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Giving ’Till It Hurts, Or Bores

Movies: ‘The Giver’

When Lois Lowry wrote “The Giver” in 1993, it won both the Newberry Medal and became a mainstay of middle-school reading lists around the country. Unlike so many other young adult novels, it dealt with a serious issue beyond just the agonies and uncertainties of adolescence: If human emotions cause war and suffering and pain, how far should humans go to control, even eliminate the power of emotions?

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Scarlett Johansson and Only 89 Minutes

Movies: ‘Lucy’

So, the last time we caught up with Scarlett Johansson she was mostly nekkid, until she molted into some kind of vampire space critter, in the incomprehensible “Under the Skin.” In the title role of Luc Besson’s “Lucy,” she stays clad.
And for those of you who worship the actress, this movie is a must-see, on account of she becomes God. Or pretty darn close.

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Spies, Intrigue and Hoffman, A Must-See Movie

Movies: ‘A Most Wanted Man’

The latest movie to be made from a John Le Carré espionage thriller, “A Most Wanted Man,” and the last starring role for Philip Seymour Hoffman, is more successful as the latter than the former. Hoffman is in almost every scene, a puffy, lumbering, disheveled yet fiercely passionate presence, and he elevates the movie to a must-see.

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Stars, D-Listers and CG Sharks, How Could the Syfy Channel Go Wrong?

TV Scene

It’s here! “Sharknado 2: The Second One,” with the most finely crafted movie title ever conceived. The Syfy channel’s masterful use of four simple words and a number explains every subtle detail of the film: It’s a sequel, and it features a tornado full of sharks.

If you’ve never seen the original “Sharknado,” don’t worry. Within its opening minutes, the second one sums up the plot (can we call it a plot?) of the first one, in which Fin Shepard (Ian Ziering) saved Los Angeles from a Sharknado.

Watching Lives, and Actors, Change

Movies: ‘Boyhood’

The movie “Boyhood” is the fictional record of an average American boy named Mason (Ellar Coltrane) as he ages from 6 to 18. Living with his mother and sister in a series of Texas towns, we watch as Mason works out a relationship with his fly-by-night father, endures the bad stepfathers his mother chooses, moves from school to school, finds his passion, photography, and starts college.

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Hard To Watch, But a Marvel To See

Movies: ‘Life Itself’

Steve James’s “Life Itself,” a documentary about film critic Roger Ebert, is alternately funny, sad, cringeworthy, touching and nostalgic.
That’s a pretty good mix of emotions for a two-hour movie.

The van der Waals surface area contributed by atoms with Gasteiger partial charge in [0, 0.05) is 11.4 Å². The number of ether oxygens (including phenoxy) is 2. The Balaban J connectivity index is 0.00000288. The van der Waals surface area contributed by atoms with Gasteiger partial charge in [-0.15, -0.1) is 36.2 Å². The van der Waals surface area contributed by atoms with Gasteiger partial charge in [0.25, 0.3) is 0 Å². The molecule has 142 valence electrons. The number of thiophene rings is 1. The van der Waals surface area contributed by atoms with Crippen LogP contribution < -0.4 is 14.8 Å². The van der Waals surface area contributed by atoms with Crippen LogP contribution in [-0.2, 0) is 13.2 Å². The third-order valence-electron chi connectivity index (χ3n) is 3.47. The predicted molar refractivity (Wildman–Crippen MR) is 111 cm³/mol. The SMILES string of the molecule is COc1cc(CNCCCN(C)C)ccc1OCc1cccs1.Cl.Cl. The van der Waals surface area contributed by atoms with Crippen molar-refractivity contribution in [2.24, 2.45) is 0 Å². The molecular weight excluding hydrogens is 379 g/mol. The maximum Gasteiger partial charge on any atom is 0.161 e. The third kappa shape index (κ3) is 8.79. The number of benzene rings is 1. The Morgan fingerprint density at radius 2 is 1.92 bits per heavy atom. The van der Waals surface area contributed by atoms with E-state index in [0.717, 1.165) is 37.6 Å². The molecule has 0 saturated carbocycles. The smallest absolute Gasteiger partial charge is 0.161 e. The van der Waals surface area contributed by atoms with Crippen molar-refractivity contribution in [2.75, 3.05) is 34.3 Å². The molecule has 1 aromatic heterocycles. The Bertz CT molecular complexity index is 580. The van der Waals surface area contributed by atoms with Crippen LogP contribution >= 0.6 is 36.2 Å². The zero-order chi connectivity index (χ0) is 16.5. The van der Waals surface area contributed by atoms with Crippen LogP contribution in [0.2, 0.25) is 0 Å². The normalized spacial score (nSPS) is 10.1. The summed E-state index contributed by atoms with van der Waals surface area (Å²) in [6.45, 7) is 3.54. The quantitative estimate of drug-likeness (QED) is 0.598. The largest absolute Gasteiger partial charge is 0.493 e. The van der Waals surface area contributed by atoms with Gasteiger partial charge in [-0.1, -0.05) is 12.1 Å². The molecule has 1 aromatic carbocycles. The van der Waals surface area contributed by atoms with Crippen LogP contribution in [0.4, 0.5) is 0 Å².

Ebert, who won a Pulizer for his film reviews in the Chicago Sun-Times and co-hosted “Sneak Previews” with Chicago Tribune critic Gene Siskel, died in 2013 after fighting thyroid cancer. Surgery associated with the cancer treatment meant the man had no jaw, and was unable, in his last years, to eat, drink, or speak.

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Violence and Revolution In a Richly Imagined World

Movies: ‘Snowpiercer’

The first English-language film, “Snowpiercer,” from South Korean director Bong Joon-ho, bears all the hallmarks of his filmmaking: attention to detail, sudden shifts in mood, black humor. To these he has now added heavy-handed violence, shocking tales of what humans will do to survive, and a veneer of social commentary and allegory on wealth and political inequality.

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Single, Urban, Educated and Aimless

Movies: ‘Obvious Child’

This movie, “Obvious Child,” wants to be a gutsy, comedic film about a young woman who decides, rather quickly and without much agonizing, to have an abortion. Leaving behind the sad, shocking abortions of “Dirty Dancing” and “Cabaret,” and even the women who decide to give birth in “Juno” and “Knocked Up,” writer-director Gillian Robespierre's first feature-length movie is unburdened by social or political cant. It is also clumsily written, clichéd and self-indulgent.

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He’s Back . . . Again Again Again

Movies: ‘Godzilla’
patricks@lakevillejournal.com

Although I am a fan of B-movies (not to mention Z-movies), I have never given the “Man in Monster Suit Destroys Scale Model of Tokyo” genre of sci-fi flicks a lot of attention.
Part of this is because, after three decades spent systematically viewing movies like “Ilsa: She-Wolf of the SS” and “The Wrestling Women vs. The Aztec Mummy,” I am so jaded that a mere monster stamping a city to bits just doesn’t get my dander up.

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The “Love Story” of Our Time

Movies: ‘The Fault in Our Stars’

Beloved books come into your life in all sorts of ways — a librarian, a friend or sometimes an NPR recommendation your mom hears on the radio. When I heard the review of “The Fault in Our Stars” a few years back, I ran out and got it for my teenage daughter. As an aficionado of maudlin dying-teen books in my own adolescence, I had a feeling she was ready for the genre, especially if it was as smart and acerbic as John Greene’s hugely popular book. She loved it, and quickly lapped up the rest of his oeuvre, latching onto the smart/acerbic part, not the dying-teen part.

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